Saturday, 10 November 2007

O Superman

So, as I mentioned in my last entry, Paul Cornell held “An Audience With…” affair at our University last week, and—as a student on the Creative Writing degree—I received free tickets. Whoop!

A writer for TV (Dr Who, Robin Hood, and Holby City,) comics (Dr Who, 2000AD and Excalibur) and novels (Dr Who, Something More and British Summertime), Paul talked for just under two hours about—and this came as a surprise to me—how his work has been (mainly) influenced by two things: being bullied at school, and being an Anglican. Now, I don’t know why I was surprised that he was a bullied Anglican (why would you want to bully an Anglican? That’s like kicking a puppy!), but there y’go. He also talked at length about how almost all his work, at some stage or other, involves him rewriting Superman II—and he cited his Dr Who story Human nature/Family of Blood as a good example. Again, and it made sense. Superhuman become human, falls in love, sacrifices humanity to fight three baddies, three baddies get their asses kicked and imprisoned. It’s all there when you look at it. Except Dr Who doesn’t have Terrance Stamp or Sarah Douglas in it. Which is a shame.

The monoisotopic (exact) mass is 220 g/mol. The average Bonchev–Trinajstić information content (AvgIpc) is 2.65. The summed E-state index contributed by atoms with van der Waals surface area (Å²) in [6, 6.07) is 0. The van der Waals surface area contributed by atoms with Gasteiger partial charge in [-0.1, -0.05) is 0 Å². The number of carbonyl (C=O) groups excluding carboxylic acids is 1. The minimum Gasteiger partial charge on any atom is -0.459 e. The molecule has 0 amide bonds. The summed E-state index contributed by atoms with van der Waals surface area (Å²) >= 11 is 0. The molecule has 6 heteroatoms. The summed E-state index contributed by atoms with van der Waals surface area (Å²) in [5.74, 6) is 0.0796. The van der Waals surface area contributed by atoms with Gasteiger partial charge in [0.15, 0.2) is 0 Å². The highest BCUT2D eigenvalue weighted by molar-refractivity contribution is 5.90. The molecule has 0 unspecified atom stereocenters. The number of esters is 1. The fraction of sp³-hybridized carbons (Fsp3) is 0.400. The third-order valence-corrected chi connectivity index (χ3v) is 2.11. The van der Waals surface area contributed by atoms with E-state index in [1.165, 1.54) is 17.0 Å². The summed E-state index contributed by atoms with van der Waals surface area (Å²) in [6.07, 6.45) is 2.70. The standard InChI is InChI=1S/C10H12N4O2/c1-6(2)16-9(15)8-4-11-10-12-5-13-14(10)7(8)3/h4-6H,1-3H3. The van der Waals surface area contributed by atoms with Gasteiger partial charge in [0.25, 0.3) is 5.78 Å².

I have to admit, I did leave the audience a little disappointed. I wanted to learn a little about his technique, about his work ethic, about how he tackles Show, Don’t Tell and dialogue. Instead most of the questions directed at him were mainly by geeks and included incisive gems like “Who’s your favourite Doctor?” (apparently it’s a toss-up between Peter Davidson and Sylvester Mc Coy, which, again, is a surprise because McCoy’s just sh… it doesn’t matter, let’s move on), “Having written for Dr Who and upcoming issues of the Marvel comic Excalibur, how does it feel writing established characters like the Doctor, Captain Britain et al?” (“It’s intimidating, but you have to be able to meet a challenge like that if you’re going to be a successful genre writer.”), and my personal favourite “Where do you get your ideas from?” (“A little shop in Croyden. They do mail-order.”) Oh, and he spent a bit of time plugging his new novel, British Summertime.

Anyway, slight disappointment or not, Paul was a lively, engaging and very genuine speaker, and—having been a fan of Excalibur when Claremount and Alan Davis were on the title—I find myself looking forward to a new issue for the first time since I left school. I can’t wait to see how he’ll work Superman II into it.


Stephen J. Anderson said...

Where do you get your ideas from?

Aaargh! There's always one. Asking a question like that is wearing a big sign: "Least Likely to Succeed as a Writer".

There's another exercise for class: what would your answer be?

Mine is "I steal them."

Paul L. Mathews said...

And mine would be "F**k knows. If I knew that, I'd grab more..."